How to escape a recession

Four lessons from the 2010s

Strong economic recoveries are never guaranteed, even when the initial cause of recession has passed. The 2010s were a decade of disappointing recovery for most advanced economies. Here are four lessons from that decade that will help avert another slow recovery as lockdown measures are eased.

1. Avoid collective saving

Money spent by one person is money earned by another. If one person spends more than their income over a given time (i.e. runs a surplus) another must earn more than their spending (i.e. run a deficit). Figure 1 shows the surpluses and deficits of the UK private, public and external sectors. The bars in each quarter must sum to zero.

If one sector tries to raise its surplus by cutting spending, another must be prepared to reduce its surplus or increase its deficit by spending more. Otherwise total income falls, erasing the intended increase in surplus.

The UK private sector began running large surpluses in 2008 in order to deleverage. These were initially accommodated by expanding budget deficits. When austerity began in 2011-12, the budget deficit started coming down. Unless the rest of the world was prepared to reduce its surplus, the private sector surplus was going to be less than desired. Efforts at saving were frustrated by slower income growth, which prolonged private sector deleveraging and meant targets for budget deficit reduction were consistently missed.

Countries that waited until the private sector had recovered had better results with austerity. Between 2010-13, the US reduced its cyclically adjusted budget deficit by 5.2% of GDP, almost the same amount as Spain at 6.2% of GDP and more than the UK at 3.2% of GDP. Yet the US outperformed Europe. By the time the US started cutting its budget deficit, the private sector had deleveraged far more than in Europe, with US households shedding debt equivalent to 10% of GDP between 2009-11. Over the same period, household debt stayed flat in Spain and fell 5% of GDP in the UK.

In southern European countries, public and private sector saving persisted until the external sector turned to surplus. Unable to rely on currency devaluation, this readjustment was achieved painfully with low income growth keeping imports and wages subdued. Spain’s imports were flat from 2011-15 and wages did not begin to rise until 2018.

2. Help the private sector deleverage

Domestic demand recovered swiftly in countries that cut household debt quickly. US households were able to shake debt loose because of non-recourse mortgages, which are attached to the property and do not follow the mortgage holder after foreclosure.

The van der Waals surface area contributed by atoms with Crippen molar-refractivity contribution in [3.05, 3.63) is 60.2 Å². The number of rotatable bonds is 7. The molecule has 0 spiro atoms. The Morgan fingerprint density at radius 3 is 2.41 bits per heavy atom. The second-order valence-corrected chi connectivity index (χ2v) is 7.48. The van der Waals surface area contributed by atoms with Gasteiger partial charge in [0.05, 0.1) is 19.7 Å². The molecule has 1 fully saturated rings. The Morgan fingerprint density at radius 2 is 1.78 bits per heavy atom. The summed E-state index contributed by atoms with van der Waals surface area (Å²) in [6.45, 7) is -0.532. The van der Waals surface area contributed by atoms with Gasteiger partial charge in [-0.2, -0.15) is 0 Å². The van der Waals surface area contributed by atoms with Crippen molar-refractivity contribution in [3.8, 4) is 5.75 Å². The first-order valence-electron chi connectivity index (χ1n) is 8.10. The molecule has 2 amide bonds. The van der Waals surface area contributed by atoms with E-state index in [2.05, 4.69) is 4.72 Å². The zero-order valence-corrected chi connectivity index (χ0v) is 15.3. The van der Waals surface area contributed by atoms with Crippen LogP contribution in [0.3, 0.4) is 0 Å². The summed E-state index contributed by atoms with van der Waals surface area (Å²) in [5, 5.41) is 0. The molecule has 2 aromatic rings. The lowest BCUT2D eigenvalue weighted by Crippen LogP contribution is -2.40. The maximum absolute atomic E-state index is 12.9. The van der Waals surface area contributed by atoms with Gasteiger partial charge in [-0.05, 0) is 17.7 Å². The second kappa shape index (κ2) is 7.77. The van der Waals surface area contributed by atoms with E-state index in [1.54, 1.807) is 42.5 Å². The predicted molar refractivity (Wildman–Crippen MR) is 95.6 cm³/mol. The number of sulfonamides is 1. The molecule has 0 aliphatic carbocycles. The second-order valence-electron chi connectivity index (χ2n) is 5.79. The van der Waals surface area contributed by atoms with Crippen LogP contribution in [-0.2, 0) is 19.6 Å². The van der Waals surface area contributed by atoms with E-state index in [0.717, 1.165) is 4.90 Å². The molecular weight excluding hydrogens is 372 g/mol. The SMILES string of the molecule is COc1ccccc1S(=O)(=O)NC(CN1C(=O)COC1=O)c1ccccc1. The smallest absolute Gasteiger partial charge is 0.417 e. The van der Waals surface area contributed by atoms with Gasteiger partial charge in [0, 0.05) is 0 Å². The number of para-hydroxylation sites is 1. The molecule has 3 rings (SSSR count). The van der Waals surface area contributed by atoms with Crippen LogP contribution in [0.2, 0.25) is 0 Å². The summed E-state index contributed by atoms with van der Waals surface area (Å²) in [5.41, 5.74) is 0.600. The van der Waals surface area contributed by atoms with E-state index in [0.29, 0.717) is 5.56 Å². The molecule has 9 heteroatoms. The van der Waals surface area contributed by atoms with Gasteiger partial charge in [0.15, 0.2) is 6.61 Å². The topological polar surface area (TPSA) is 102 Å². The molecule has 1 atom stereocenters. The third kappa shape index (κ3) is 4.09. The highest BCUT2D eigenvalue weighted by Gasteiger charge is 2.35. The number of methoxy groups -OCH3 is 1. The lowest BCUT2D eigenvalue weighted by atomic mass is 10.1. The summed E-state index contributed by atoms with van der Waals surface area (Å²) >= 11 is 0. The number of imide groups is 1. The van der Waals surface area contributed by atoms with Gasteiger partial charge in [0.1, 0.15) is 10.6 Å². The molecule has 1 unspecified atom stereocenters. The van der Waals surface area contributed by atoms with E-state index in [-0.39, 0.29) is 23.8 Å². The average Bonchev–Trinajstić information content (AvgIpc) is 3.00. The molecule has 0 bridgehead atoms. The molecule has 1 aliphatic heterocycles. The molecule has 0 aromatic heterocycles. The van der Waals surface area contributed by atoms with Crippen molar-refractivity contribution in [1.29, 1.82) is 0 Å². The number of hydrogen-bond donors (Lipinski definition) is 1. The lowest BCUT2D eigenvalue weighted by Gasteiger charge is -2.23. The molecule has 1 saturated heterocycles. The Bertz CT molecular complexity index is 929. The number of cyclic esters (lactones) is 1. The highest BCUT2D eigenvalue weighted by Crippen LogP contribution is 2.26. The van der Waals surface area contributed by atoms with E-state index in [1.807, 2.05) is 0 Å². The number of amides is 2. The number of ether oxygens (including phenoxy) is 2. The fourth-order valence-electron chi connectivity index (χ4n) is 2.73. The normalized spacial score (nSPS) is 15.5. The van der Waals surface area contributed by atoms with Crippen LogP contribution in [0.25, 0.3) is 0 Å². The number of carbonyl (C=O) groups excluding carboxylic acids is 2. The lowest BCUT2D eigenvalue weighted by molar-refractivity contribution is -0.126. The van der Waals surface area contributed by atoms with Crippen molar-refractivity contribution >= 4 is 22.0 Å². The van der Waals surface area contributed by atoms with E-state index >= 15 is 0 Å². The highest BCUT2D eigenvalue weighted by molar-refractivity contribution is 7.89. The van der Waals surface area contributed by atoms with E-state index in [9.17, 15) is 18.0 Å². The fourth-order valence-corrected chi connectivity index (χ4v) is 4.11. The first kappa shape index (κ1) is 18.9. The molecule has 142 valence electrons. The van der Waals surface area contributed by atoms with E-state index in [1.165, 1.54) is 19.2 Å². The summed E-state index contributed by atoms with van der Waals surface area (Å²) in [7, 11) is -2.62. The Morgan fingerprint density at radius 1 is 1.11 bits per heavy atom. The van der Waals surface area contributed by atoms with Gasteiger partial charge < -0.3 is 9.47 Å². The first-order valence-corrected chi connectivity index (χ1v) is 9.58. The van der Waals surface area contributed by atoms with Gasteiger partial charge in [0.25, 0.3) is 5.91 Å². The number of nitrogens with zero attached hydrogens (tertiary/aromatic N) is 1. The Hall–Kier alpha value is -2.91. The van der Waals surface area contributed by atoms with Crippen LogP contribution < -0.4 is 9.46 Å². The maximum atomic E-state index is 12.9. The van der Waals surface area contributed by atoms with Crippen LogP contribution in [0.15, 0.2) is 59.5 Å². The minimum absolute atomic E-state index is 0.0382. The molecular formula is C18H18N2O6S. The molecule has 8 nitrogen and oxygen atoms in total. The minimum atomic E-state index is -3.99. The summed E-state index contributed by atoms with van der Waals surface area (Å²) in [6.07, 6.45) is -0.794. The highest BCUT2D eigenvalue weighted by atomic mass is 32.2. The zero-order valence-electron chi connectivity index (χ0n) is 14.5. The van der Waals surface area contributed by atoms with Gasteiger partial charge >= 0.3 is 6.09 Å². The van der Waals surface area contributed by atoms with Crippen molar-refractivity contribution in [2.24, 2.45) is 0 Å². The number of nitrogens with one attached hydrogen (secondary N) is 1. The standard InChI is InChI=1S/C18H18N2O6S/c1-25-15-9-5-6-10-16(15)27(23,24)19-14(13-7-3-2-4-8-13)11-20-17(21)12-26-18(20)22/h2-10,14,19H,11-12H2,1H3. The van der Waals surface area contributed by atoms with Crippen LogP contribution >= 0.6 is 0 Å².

A mortgage holder in the US can get rid of their debt and start afresh; a Spanish mortgage holder can be straddled with unaffordable debt for years. This is worse for banks in the long run as it weighs on consumer spending and the broader economy, increasing their non-performing loans and decreasing the demand for credit. Changing laws is one way around this. Policy-makers can also assist private sector deleveraging by allowing inflation to run high for a short period, raising money incomes relative to money debts.

3. Go slow on bank recapitalisation

In many jurisdictions, regulators have allowed banks to run down their capital buffers. Rebuilding these buffers only very gradually during the recovery will support demand. Banks can increase their capital ratio by raising capital or cutting back their risk-weighted assets, which in practice means reducing their lending to businesses. Figure 2 shows bank lending recovered slowly from the last recession. It was strongest in the US, where less stringent rules were put in place.

4. Keep an eye on broad money

Predictions of runaway inflation never came to fruition in the 2010s. The forecasts tended to be based on the massive expansion of central bank balance sheets, but a better guide to inflation (and aggregate demand) proved to be commercial bank balance sheets. Most money today is in the form of electronic deposits which are liabilities of commercial banks. Figure 2 shows US M2, which includes bank deposits, over the last decade. Better measures can be constructed, but it is the most timely.

Annual growth in M2 has spiked to 16%. Inflation is now more probable than during the 2010s, but not guaranteed. Much of this will be businesses borrowing to increase their cash balances to see them through tough times; the supply of cash is increasing to meet demand, rather than exceeding it. However, higher money growth rates may be coming as larger government bond issuance causes broad money to climb.

Chris Papadopoullos is Economist at OMFIF.

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